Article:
3. In v. 46, the word for punishment is κoλαoιν (kolasin), and the proper meaning of this word is pruning, chastising for improvement. Justin Martyr, writing of Gehennah, says: "Gehennah is the place where the wicked shall be chastised," using the verb corresponding to κoλαoις. Apol. I., p. 66 B. Bishop Lincoln, p. 103.

* The following will show how much more frequently aion, and its derivations, are used than other words, which could have been used. The list is believed to be approximately correct:—Aion, used 122 places; Aidios, Romans i., 20: Jude, 6; Eis to dienekes, Hebrews x., 12,14 Akatalutos, Hebrews vii., 16; Aperantos, 1 Timothy i., 4; Aparabatos, Hebrews vii., 24; Asbestos, St. Matthew iii. 12: St. Luke iii, 17: St. Mark ix., 43,44, 46, 48.

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4. In v. 82, the word used is "kids"; and in v. 33 "kidlings"; words expressing affection, and not abhorrence.

5. Once only, Hebrews x., 29, the word τιμωρια (tiraoria) is used. This word can only mean vengeance, and yet then may be even in a κoλασις (kolasis), a τιμωρια (timoria), a just punishment for evil done, and therefore a τιμωρια (timoria), which yet shall be for the chastisement and reformation of the offender.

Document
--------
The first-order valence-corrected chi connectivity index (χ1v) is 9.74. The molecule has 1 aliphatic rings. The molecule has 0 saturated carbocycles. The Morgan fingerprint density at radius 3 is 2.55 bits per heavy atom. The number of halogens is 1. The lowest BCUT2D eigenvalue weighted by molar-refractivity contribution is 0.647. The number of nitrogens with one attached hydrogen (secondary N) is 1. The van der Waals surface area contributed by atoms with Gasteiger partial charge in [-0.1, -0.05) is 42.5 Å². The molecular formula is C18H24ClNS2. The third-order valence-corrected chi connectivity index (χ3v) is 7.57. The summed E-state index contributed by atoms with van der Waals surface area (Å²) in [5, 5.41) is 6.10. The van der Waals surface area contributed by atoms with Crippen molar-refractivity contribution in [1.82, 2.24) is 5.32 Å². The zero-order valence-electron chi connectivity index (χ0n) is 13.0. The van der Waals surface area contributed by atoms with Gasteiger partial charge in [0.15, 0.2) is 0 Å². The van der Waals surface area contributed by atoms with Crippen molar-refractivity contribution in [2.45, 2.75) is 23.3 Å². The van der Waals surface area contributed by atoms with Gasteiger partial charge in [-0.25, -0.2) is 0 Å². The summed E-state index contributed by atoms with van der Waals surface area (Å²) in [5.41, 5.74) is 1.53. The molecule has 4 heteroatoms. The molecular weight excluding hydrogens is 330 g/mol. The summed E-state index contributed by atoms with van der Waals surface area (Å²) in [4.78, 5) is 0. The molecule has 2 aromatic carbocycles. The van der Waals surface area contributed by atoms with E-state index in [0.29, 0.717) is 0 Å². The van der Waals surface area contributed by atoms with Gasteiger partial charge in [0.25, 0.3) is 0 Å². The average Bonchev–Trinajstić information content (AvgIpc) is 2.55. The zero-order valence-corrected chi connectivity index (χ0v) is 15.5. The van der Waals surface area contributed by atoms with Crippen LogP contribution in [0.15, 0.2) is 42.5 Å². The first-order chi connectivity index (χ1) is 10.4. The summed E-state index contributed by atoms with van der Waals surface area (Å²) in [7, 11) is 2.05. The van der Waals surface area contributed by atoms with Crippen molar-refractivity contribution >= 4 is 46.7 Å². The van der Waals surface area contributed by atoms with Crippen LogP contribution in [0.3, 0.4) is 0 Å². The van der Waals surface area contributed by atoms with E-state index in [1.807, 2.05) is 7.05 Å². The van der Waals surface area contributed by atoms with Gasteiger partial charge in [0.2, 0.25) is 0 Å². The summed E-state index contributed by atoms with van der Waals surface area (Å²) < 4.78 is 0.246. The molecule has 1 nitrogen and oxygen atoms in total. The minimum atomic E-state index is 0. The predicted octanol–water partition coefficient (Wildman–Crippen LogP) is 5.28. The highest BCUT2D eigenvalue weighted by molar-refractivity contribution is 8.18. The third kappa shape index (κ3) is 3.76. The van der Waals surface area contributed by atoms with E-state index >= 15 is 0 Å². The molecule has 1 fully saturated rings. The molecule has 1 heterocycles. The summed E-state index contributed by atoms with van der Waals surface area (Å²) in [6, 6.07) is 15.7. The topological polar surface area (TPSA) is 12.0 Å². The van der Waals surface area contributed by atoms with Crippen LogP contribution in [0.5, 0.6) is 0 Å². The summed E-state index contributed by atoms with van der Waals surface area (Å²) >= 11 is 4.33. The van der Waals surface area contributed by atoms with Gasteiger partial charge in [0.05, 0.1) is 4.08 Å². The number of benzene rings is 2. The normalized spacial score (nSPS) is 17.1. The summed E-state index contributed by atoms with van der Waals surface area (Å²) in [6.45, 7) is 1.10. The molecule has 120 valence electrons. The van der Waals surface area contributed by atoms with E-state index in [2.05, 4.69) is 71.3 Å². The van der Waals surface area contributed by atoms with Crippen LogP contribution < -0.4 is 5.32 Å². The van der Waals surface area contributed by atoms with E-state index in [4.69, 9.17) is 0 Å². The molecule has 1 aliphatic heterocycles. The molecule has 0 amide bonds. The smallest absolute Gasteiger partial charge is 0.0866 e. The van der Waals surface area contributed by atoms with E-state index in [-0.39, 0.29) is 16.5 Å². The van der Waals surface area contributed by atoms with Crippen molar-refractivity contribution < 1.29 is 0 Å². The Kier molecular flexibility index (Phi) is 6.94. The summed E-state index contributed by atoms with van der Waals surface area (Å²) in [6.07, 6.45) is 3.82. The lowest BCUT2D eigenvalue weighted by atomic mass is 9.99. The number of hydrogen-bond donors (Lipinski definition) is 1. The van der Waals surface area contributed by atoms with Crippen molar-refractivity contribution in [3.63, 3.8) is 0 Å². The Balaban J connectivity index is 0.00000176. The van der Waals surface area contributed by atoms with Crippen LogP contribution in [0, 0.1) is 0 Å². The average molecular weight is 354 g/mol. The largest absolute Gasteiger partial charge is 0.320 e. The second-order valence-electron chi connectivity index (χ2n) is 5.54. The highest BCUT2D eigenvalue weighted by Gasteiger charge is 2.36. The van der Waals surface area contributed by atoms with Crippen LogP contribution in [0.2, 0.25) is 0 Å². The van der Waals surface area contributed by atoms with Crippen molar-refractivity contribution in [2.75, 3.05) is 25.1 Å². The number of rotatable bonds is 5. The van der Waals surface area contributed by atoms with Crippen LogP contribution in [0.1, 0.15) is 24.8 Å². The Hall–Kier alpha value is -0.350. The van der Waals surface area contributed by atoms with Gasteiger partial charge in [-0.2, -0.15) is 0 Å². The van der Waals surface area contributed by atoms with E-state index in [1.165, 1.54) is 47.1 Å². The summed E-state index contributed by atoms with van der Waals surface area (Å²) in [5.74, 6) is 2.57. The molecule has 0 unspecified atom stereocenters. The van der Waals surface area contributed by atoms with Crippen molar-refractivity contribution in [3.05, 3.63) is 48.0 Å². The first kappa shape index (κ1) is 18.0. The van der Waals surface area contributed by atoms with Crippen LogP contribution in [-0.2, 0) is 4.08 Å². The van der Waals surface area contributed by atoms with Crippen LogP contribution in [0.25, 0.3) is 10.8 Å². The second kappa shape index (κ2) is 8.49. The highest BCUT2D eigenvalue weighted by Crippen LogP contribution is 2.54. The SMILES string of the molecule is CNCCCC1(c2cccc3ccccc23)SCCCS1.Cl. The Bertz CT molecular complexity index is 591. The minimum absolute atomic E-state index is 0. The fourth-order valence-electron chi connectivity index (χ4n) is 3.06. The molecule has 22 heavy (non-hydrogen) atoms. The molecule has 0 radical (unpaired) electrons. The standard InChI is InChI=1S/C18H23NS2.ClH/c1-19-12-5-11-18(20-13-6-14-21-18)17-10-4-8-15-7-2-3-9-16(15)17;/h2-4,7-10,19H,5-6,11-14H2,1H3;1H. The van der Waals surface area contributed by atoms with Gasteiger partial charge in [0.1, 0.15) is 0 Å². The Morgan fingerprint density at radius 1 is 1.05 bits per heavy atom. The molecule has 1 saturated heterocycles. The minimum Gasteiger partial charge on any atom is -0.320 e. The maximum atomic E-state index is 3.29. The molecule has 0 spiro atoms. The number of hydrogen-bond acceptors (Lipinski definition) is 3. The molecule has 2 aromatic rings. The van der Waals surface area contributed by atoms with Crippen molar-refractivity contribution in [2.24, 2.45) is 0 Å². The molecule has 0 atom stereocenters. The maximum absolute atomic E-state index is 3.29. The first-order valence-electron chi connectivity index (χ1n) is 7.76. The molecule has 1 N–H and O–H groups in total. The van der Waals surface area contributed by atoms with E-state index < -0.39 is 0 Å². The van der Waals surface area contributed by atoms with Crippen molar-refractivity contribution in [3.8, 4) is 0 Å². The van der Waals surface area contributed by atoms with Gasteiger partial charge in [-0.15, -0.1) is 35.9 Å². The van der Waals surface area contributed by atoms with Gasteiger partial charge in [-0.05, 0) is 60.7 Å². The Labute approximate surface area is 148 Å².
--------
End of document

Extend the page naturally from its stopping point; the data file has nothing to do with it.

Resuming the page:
6. Our Lord's words are, v. 34, "Come ye blessed of my Father;" but v. 41, "Depart from Me ye cursed"—not cursed of my Father, as before. The Life depends upon God's blessing, but the Judgment depends upon the judgment of the Lord Jesus. In St. John, v., 22, He saith: "For neither doth the Father judge any man, but He hath given all judgment unto the Son." May not then every sentence end when the Kingdom of the Judge shall end. The judgment, which is for ever, as is the Kingdom,—εις τoνς αιωνας των αιωνων—(eis tous aionas ton aionon), lasting the full length of the Kingdom, but then ceasing?

St. Mark ix., 45 to end. Much of this passage has been noticed above. The following words are new:—"Where their worm dieth not, and the fire is not quenched." This passage is confessedly figurative, and why should any particular phrase be accepted literally? It would seem that here, as in St. Matthew iii., 12, the intensity of the fire is intended; that the worm, whatever that may be, will not die during anything of the punishment. What is told, v. 49, tends to this conclusion, that the punishment is not everlasting, "Every one shall be salted with fire." Even without the commonly found words, which are omitted in the Revised Version, "every sacrifice shall be salted with salt," the reference is to the salted sacrifices of the Law. But all the salted sacrifices were Peace-offerings, which were accepted of God; not Sin-offerings, which were utterly consumed, as accursed. Salt was not used with the Sin-offering.